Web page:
Provider groups readied their final pitch for Medicare and Medicaid payment increases last week as Congress prepared to leave Washington for political party conventions and its annual August recess.
A coalition of hospital groups, led by the American Hospital Association and the Federation of American Hospitals, unveiled a television, radio and print ad campaign to pressure Congress to add as much as $50 billion to Medicare's projected spending over the next five years.
The first $1.6 million purchase of ads sponsored by the 114-member alliance, calling itself the Coalition to Protect America's Health Care, began last week on television and will continue through the Republican National Convention this week in Philadelphia and the Democrats' convention the week of Aug. 14 in Los Angeles.
The first round of ads is part of a larger $30 million, 18-month campaign to draw public attention to healthcare issues.
The advertisements urge Congress and President Clinton to reverse spending restraints enacted under the Balanced Budget Act of 1997. That law aimed to reduce Medicare spending growth by $112 billion between 1998 and 2002, but hospitals blame it for forcing providers into a financial tailspin.
"It's to shine the spotlight on the critical condition of so many of our hospitals and the effect (the budget law) has had on patients and communities around the country," AHA President Richard Davidson said at a Washington press conference announcing the campaign.
Hospitals have pushed Congress to ease the spending controls, last year persuading Congress to pass a $16.1 billion package of increased Medicare, Medicaid and State Children's Health Insurance Program payments between 2000 and 2004.
They're asking for up to $25 billion more over the next five years--a figure Thomas Scully, president and chief executive officer of the federation, said could double. The federation represents for-profit hospitals.
Ironically, many of the federation's hospital-chain members are singing a happy tune over their financial fortunes. Over the past two weeks, six chains representing nearly 500 hospitals reported jumps in quarterly and year-end earnings, most of them in the double digits, excluding one-time extraordinary charges (See stories, pp. 18-19).
For-profit hospital company executives told analysts they are bullish on the prospects for growing industrywide profits and are optimistic about what's coming out of Washington.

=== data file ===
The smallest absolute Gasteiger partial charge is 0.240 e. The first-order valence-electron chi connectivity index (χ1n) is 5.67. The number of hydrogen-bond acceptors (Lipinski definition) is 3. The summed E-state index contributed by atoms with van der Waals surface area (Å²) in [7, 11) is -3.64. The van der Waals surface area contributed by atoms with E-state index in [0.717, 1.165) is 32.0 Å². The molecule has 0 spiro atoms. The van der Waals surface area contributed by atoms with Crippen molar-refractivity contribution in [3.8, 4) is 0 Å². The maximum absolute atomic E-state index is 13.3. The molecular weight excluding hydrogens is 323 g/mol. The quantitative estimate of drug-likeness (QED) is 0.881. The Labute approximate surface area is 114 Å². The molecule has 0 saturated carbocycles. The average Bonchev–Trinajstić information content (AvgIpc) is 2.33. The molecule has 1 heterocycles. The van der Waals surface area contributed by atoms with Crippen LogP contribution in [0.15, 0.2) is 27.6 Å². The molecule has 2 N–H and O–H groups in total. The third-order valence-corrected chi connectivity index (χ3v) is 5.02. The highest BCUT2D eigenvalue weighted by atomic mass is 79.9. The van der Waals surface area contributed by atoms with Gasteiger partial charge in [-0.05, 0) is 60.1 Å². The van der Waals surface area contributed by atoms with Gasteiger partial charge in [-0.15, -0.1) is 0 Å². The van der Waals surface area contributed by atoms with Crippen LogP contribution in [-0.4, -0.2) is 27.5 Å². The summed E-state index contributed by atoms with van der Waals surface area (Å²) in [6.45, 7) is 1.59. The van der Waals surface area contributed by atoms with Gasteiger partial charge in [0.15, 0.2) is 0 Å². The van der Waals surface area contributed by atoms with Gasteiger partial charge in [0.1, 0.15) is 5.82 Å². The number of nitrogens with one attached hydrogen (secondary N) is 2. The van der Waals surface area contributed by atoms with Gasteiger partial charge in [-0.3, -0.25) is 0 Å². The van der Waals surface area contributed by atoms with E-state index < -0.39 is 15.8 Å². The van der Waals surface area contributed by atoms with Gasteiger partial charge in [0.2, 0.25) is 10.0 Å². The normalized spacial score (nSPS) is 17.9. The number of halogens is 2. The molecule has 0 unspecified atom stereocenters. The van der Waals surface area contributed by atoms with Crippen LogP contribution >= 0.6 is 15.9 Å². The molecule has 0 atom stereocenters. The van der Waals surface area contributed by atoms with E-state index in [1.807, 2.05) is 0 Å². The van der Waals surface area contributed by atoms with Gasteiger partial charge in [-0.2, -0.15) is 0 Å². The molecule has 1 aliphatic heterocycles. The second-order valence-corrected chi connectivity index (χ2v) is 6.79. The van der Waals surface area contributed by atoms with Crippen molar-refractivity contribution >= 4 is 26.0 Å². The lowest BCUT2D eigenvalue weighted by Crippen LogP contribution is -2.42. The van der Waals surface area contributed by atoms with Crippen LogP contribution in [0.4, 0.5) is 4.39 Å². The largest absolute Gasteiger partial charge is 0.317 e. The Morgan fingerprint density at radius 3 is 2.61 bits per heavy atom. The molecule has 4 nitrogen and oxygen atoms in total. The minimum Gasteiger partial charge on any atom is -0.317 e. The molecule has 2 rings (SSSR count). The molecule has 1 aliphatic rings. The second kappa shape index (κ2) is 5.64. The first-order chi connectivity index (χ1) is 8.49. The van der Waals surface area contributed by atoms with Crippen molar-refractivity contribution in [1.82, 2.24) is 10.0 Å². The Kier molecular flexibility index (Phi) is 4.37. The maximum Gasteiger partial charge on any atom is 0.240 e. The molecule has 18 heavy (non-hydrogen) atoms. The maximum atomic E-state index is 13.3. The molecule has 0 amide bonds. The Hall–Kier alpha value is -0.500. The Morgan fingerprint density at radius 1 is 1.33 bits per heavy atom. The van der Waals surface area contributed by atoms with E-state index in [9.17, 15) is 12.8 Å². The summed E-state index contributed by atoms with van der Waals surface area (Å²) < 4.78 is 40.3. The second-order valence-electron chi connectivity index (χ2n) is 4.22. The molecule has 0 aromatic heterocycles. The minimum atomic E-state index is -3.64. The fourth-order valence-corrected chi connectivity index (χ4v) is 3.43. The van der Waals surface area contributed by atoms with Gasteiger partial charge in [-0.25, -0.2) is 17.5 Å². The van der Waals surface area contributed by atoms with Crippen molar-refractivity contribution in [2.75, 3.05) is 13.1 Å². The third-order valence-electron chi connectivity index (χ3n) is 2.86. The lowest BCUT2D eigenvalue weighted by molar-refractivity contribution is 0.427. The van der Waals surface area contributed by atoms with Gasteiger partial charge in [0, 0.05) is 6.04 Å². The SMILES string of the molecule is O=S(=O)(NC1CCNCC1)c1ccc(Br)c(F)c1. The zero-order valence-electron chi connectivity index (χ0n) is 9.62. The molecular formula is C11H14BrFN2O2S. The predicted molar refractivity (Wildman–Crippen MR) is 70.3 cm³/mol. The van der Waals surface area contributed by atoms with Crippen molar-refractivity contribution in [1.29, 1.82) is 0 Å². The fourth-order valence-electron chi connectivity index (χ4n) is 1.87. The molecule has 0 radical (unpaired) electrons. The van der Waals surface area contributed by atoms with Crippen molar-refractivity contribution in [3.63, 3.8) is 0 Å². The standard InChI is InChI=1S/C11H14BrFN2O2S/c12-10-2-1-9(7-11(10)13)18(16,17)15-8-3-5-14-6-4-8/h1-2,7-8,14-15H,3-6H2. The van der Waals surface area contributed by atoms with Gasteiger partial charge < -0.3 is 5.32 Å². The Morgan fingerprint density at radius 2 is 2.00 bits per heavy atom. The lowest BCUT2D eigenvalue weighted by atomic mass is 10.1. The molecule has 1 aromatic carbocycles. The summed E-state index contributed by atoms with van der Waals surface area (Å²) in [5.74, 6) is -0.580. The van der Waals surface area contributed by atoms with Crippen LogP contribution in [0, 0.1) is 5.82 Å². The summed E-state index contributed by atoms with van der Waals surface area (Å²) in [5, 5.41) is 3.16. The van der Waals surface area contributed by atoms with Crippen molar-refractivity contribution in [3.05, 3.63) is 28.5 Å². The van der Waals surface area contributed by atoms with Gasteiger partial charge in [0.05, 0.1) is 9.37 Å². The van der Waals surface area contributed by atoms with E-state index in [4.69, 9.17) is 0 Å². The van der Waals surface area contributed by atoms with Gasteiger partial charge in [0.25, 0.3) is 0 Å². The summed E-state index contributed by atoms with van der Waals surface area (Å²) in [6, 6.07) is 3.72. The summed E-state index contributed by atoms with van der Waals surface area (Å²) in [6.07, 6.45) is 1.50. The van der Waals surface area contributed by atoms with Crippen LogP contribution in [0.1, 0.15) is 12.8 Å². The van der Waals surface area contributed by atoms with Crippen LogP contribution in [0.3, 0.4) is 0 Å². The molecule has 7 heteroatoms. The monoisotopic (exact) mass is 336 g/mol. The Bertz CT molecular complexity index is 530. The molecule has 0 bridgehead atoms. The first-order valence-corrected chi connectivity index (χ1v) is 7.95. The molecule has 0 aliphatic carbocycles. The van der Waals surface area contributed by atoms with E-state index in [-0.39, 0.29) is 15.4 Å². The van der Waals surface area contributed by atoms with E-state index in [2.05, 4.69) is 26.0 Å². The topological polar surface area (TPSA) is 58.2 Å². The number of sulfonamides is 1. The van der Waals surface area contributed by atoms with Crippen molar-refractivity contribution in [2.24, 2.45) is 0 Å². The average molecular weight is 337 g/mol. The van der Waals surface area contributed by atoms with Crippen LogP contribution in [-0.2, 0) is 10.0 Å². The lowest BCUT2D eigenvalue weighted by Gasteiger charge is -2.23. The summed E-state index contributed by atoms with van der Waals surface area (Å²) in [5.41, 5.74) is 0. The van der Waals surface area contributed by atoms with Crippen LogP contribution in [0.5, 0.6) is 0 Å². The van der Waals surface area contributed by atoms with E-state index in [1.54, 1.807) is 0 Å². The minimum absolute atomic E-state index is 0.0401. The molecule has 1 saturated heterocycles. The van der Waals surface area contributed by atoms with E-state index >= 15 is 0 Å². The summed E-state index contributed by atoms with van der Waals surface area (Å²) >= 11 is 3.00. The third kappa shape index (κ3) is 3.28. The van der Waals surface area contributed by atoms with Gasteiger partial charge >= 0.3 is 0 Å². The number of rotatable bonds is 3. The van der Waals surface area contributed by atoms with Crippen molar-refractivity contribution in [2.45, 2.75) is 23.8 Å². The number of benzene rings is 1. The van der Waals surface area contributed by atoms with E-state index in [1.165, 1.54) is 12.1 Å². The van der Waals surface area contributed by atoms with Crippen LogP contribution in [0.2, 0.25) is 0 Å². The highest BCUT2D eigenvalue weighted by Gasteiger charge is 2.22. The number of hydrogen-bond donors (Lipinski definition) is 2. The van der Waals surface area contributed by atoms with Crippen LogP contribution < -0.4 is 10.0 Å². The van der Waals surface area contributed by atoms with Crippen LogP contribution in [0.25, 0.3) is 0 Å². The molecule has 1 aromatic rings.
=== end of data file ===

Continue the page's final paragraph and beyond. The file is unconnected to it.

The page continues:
"All in all, you can say this is the best of times in the rural hospital marketplace," said Martin Rash, president and chief executive officer of Brentwood, Tenn.-based Province Healthcare Co., during an earnings conference call with analysts last week.
Those reports confirm an earlier Goldman Sachs investment report that recommended purchasing stock in investor-owned hospital chains and said for-profit hospitals are poised for rapid growth (May 29, p. 2).
Still, Davidson said that he believed the package Congress will eventually pass will be insufficient and that hospitals are likely to ask for more money next year.
The pitch has met with some resistance, however. Rep. Fortney "Pete" Stark (D-Calif.), senior Democrat on the House Ways and Means health subcommittee, released preliminary General Accounting Office data showing that overall Medicare inpatient payments still are 9% higher than hospitals' Medicare-related costs.
Of hospitals the GAO surveyed, it found only 24% received Medicare payments that were less than their Medicare-related costs, Stark said.
Medicare+Choice plan payments to hospitals, meanwhile, were 7% above hospitals' costs overall. Some 41% of the hospitals were receiving Medicare+Choice reimbursement below the costs attributable to Medicare+Choice enrollees who were admitted to the hospital, Stark said.
"Since Medicare is paying more than cost-conscious managed-care plans, why should we increase the annual update to Medicare hospitals?" Stark said. "That raises the key question: If we pay hospitals more with taxpayer dollars from Medicare, will they just keep signing lowball contracts with the managed-care plans?"
Stark disclosed the preliminary GAO data at a subcommittee hearing on potential Medicare payment increases.
Meanwhile, HCFA said that Medicare+Choice plan withdrawals will affect 934,000 Medicare beneficiaries in 2001, more than those affected by pullouts in the past two years combined.
Managed-care plans capitalized on the announcement to call for new payment relief. The American Association of Health Plans said an additional $15 billion in Medicare+Choice payments is needed over the next five years.
--With Barbara Kirchheimer